The main way that opiates interact with this system is through the μ (Mu), κ (Kappa), and δ (Delta) opioid receptors. The main euphoric and painkilling effects of opiates are mainly produced through interactions with the μ-opioid receptors. These are present in the brain where they help to regulate the perception of pain (analgesia), heart function, and mood. These receptors are also present in the gut in large numbers where they help to slow and synchronize intestinal muscle contractions. The κ and δ also contribute to opiate drug effects, with the κ receptors affecting analgesia and mood while the δ influence analgesia and intestinal function.

Through chronic opiate use, this natural opioid system undergoes changes that reduce the sensitivity of these receptors through a process known as downregulation. This is the brain and body’s attempt to maintain balance and efficient function while also protecting against neurotoxic overstimulation. This process is initially responsible for tolerance, as the reduction in receptor sensitivity means that more opiate drugs are needed to produce the same effects. If opiate use continues, physical dependence will be the result, with the body’s own opioid peptides being unable to stimulate this system to the degree necessary for healthy function. Opiate withdrawal is the result, and the longer someone uses opiates, the more uncomfortable this experience will be.

Opiate withdrawal can be separated into two distinct phases, the acute and post-acute phases. The acute phase is characterized by physical symptoms, while the post-acute is more of a mental struggle. While the symptoms differ between these two phases, the discomfort in acute withdrawal is a product of opioid receptor downregulation which results from chronic opiate use, and the subsequent cessation of opiates. The symptoms of post-acute withdrawal arise from structural changes the brain makes in response to prolonged downregulation, and these changes can take time to reverse.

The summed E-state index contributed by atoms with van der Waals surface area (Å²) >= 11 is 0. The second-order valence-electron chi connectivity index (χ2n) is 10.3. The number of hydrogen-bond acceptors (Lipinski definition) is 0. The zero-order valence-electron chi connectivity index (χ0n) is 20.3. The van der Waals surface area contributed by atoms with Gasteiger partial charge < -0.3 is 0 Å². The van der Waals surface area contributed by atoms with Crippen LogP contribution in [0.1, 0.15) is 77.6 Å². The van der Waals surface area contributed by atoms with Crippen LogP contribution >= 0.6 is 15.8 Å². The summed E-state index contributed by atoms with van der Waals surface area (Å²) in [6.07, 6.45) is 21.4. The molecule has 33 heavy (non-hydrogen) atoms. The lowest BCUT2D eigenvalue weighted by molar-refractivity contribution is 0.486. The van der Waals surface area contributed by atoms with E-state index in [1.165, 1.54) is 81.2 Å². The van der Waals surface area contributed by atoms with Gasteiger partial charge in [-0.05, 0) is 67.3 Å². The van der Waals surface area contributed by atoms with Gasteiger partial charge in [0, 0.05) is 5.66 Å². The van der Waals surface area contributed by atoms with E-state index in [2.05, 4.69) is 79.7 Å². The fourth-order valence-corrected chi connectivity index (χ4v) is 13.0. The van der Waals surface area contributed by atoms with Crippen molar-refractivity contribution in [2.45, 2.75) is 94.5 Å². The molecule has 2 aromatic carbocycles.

The Importance of Detox

Opiate withdrawal is an extremely uncomfortable and sometimes painful process, and medical help is often recommended. In an average healthy person, there are minimal risks to their life, although if someone had underlying or preexisting medical conditions, they may be at increased risk of serious complications or even death. Likewise, if someone has had a drug or opiate problem and tried to quit on their own but failed, then an opiate detox center is highly recommended.

Opiate Detox Centers

Article References (In addition to 5 in-article references)

  1. 1 Neuropharmacology: Fentanyl, Fentanyl Analogs and Novel Synthetic Opioids - A Comprehensive Review
  2. 2 Premier Biotech: Fentanyl Analogs - Danger Defined
  3. 3 Stanford School of Medicine: Opioid Conversion Equivalency Table
  4. 4 Western Australia Department of Health: Opioid Conversion Guide
  5. 5 Psychopharmacology: Intravenous Oxycodone, Hydrocodone and Morphine in Recreational Opioid Users - Abuse Potential and Relative Potencies
  6. 6 American Academy of Pain Medicine: Clinical Pharmacology of Oxymorphone
  7. 7 Addiction Biology: Pharmacodynamic Effects of Oral Oxymorphone - Abuse Liability, Analgesic Profile, and Direct Physiological Effects in Humans
  8. 8 Palliative Drugs: Methadone Guidelines
  9. 9 World Health Organization: Tramadol - Update Review Report
  10. 10 Neuropsychopharmacology: Gamma-Hydroxybutyric Acid for Treatment of Opiate Withdrawal Syndrome
  11. 11 Patient Safety Network: Dependence vs Pain
  12. 12 American Society of Addiction Medicine: Clinical Opiate Withdrawal Scale (COWS)
  13. 13 StatPearls: Physiology - Opioid Receptor
  14. 14 Neuropsychopharmacology: Untangling the Complexity of Opioid Receptor Function
  15. 15 British Journal of Anaesthesia: Cardiac M-Opioid Receptor Contributes to Opioid Induced Cardioprotection in Chronic Heart Failure
  16. 16 Cardiovascular Research: Opioid Peptides and the Heart
  17. 17 World Health Organization: Clinical Guidelines for Withdrawal Management and Treatment of Drug Dependence in Closed Settings
  18. 18 Frontiers in Psychiatry: Craving in Opioid Use Disorder - From Neurobiology to Clinical Practice
  19. 19 Alcohol and Alcoholism: GABAergic Mechanisms Of Opiate Reinforcement
  20. 20 The Journal of Neuroscience: Increased Opioid Inhibition of GABA Release in Nucleus Accumbens during Morphine Withdrawal